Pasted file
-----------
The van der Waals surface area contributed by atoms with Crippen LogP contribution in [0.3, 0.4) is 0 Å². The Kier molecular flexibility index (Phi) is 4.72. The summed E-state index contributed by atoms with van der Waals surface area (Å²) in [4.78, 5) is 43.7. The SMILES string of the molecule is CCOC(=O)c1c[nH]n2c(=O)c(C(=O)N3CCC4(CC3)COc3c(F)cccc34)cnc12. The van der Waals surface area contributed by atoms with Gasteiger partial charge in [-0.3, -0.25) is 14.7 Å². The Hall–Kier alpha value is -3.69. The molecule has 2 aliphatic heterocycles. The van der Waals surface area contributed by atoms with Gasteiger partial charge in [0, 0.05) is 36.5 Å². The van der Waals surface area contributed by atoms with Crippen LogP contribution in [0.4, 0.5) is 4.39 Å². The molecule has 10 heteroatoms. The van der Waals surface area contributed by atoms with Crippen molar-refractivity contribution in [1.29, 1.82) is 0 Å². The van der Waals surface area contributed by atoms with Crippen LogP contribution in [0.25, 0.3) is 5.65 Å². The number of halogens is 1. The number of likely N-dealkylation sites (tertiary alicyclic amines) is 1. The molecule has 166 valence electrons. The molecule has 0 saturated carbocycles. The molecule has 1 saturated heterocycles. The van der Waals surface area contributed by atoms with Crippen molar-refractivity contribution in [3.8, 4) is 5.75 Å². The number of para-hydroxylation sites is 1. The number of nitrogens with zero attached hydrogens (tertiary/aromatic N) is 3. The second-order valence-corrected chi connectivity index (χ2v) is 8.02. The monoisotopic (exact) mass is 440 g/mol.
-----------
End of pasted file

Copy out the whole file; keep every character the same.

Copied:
The van der Waals surface area contributed by atoms with Crippen LogP contribution in [0.3, 0.4) is 0 Å². The Kier molecular flexibility index (Phi) is 4.72. The summed E-state index contributed by atoms with van der Waals surface area (Å²) in [4.78, 5) is 43.7. The SMILES string of the molecule is CCOC(=O)c1c[nH]n2c(=O)c(C(=O)N3CCC4(CC3)COc3c(F)cccc34)cnc12. The van der Waals surface area contributed by atoms with Gasteiger partial charge in [-0.3, -0.25) is 14.7 Å². The Hall–Kier alpha value is -3.69. The molecule has 2 aliphatic heterocycles. The van der Waals surface area contributed by atoms with Gasteiger partial charge in [0, 0.05) is 36.5 Å². The van der Waals surface area contributed by atoms with Crippen LogP contribution in [0.4, 0.5) is 4.39 Å². The molecule has 10 heteroatoms. The van der Waals surface area contributed by atoms with Crippen molar-refractivity contribution in [1.29, 1.82) is 0 Å². The van der Waals surface area contributed by atoms with Crippen LogP contribution in [0.25, 0.3) is 5.65 Å². The number of halogens is 1. The number of likely N-dealkylation sites (tertiary alicyclic amines) is 1. The molecule has 166 valence electrons. The molecule has 0 saturated carbocycles. The molecule has 1 saturated heterocycles. The van der Waals surface area contributed by atoms with Crippen molar-refractivity contribution in [3.8, 4) is 5.75 Å². The number of para-hydroxylation sites is 1. The number of nitrogens with zero attached hydrogens (tertiary/aromatic N) is 3. The second-order valence-corrected chi connectivity index (χ2v) is 8.02. The monoisotopic (exact) mass is 440 g/mol.